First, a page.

The 2015 Paris Agreement saw nearly 200 countries commit to limiting human-induced global temperature increases to well below 2 degrees Celsius (°C), while pursuing the goal of keeping the rise to 1.5°C. Three years later, the Intergovernmental Panel on Climate Change (IPCC) laid out the stark differences between a 1.5°C and a 2°C world.
The IPCC was established in 1988 by the United Nations to provide expert scientific guidance on human-induced climate change. The IPCC’s approaches are unprecedented in their collaborative nature, often including contributions from hundreds of authors across all regions of the globe, and are subject to intense levels of scientific scrutiny.
In recent years, the panel has played a critical role in filling in the scientific understanding behind the goals of the Paris Agreement.
The Special Report on Global Warming of 1.5°C in 2018 laid out the confronting differences between a 2°C and a 1.5°C world. For example, compared to a rise of 1.5°C, a 2°C increase sees an additional 10 centimetres of sea level rise, near-disappearance of many coral reefs and an additional 420 million people exposed to frequent heatwaves.
The IPCC’s clear statement of what’s at stake kickstarted a wave of momentum. Last year’s Glasgow Pact reaffirmed the goal of 1.5°C.
Also last year, the IPCC’s physical science working group released an updated report based on the latest science. This update presents a stark picture: if global emissions were to stay at current levels, it would take only 11.5 years (from 2021) for the world to effectively lock in 1.5°C of warming.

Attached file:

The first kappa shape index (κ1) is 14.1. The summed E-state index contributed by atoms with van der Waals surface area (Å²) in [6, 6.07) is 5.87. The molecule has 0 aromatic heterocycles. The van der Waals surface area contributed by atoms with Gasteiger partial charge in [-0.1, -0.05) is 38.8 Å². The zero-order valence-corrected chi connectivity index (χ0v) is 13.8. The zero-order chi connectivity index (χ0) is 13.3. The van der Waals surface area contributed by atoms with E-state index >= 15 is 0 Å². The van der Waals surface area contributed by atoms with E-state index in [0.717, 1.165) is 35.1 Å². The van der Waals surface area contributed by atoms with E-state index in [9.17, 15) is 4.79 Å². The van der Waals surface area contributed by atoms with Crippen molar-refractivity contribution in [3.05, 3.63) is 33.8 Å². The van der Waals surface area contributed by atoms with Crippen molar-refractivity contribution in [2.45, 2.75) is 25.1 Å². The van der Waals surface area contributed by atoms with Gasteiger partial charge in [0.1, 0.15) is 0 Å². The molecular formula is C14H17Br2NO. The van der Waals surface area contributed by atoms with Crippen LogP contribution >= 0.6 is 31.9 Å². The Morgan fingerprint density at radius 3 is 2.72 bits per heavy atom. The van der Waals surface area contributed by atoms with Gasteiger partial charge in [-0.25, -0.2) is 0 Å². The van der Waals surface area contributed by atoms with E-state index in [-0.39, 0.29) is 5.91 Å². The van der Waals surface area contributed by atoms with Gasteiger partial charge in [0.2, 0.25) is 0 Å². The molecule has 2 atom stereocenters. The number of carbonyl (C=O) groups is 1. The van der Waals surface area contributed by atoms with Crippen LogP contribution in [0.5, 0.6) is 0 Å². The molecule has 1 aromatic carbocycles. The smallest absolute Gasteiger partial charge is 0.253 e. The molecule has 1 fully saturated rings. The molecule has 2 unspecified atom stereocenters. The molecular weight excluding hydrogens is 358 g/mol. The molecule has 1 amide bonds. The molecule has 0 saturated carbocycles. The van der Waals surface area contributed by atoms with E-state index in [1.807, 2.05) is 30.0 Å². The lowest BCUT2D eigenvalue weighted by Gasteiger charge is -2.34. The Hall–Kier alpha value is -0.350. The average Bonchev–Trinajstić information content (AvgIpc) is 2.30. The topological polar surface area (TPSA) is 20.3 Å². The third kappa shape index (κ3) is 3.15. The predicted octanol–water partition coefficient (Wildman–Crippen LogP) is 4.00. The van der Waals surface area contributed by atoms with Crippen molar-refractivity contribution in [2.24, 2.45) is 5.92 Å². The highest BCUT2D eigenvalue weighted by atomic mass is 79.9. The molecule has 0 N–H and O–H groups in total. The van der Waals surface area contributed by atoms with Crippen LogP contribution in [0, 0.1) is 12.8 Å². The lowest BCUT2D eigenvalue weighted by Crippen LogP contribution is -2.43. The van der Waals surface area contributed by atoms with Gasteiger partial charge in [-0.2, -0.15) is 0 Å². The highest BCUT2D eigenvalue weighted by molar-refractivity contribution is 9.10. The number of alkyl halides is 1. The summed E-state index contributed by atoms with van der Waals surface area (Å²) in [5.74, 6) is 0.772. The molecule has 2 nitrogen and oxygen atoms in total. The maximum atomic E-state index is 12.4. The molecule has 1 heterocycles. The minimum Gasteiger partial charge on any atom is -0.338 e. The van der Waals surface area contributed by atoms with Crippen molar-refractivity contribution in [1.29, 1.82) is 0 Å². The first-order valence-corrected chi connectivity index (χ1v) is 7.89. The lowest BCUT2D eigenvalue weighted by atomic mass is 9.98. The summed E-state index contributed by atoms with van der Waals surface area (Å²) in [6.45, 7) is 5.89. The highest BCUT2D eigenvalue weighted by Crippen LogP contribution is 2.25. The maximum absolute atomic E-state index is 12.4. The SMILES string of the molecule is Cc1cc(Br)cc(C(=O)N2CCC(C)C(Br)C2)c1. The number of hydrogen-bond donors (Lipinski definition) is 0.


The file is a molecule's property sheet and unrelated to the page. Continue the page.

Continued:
The IPCC’s findings have a clear message: there are still global pathways that take us to the 1.5°C goal, but we have a limited window of time in which to get on track.
This year, for the first time, the IPCC highlighted three Illustrative Mitigation Pathways (from its database of more than 3,000 scenarios) that have a greater than 50 per cent chance of limiting the global temperature rise to less than 1.5°C. While these three pathways have their differences, the main thing they have in common is deep emission reductions over the next decade.
An important, yet often overlooked, feature of these 1.5°C pathways is they allow for up to 0.1°C of temperature overshoot to occur. This means that a 1.5°C scenario could see global temperatures peak at 1.6°C above the pre-industrial average, before being drawn back down.
Overshooting the global 1.5°C goal is far from an ideal outcome. Exceeding 1.5°C by too much could lead to increased climate impacts that are non-reversible, including ecosystem loss. Drawing temperatures back down also relies on a considerable effort to remove carbon from the atmosphere. However, the additional headroom provided by this allowance for overshoot may prove a key factor that keeps the long-term 1.5°C goal on the table.
Regardless of any temperature overshoot, a common feature of all 1.5°C pathways is the need for transformational action and deep emission reductions this decade. Last year, the IEA published their first ever 1.5°C roadmap for the global energy sector.
Climateworks’ own Decarbonisation Futures research laid out the solutions that can set Australia on track towards this goal, and key players in the economy are increasingly incorporating 1.5°C scenarios into their decision making, including Australia’s energy market operator.
With the transformational decade for climate action well and truly underway, the global goal of 1.5°C is still very much on the table. Today, better than any point in history, we understand the actions that can be taken this decade to set us on the path there.
Stay tuned for more on 1.5 degree Celsius pathways.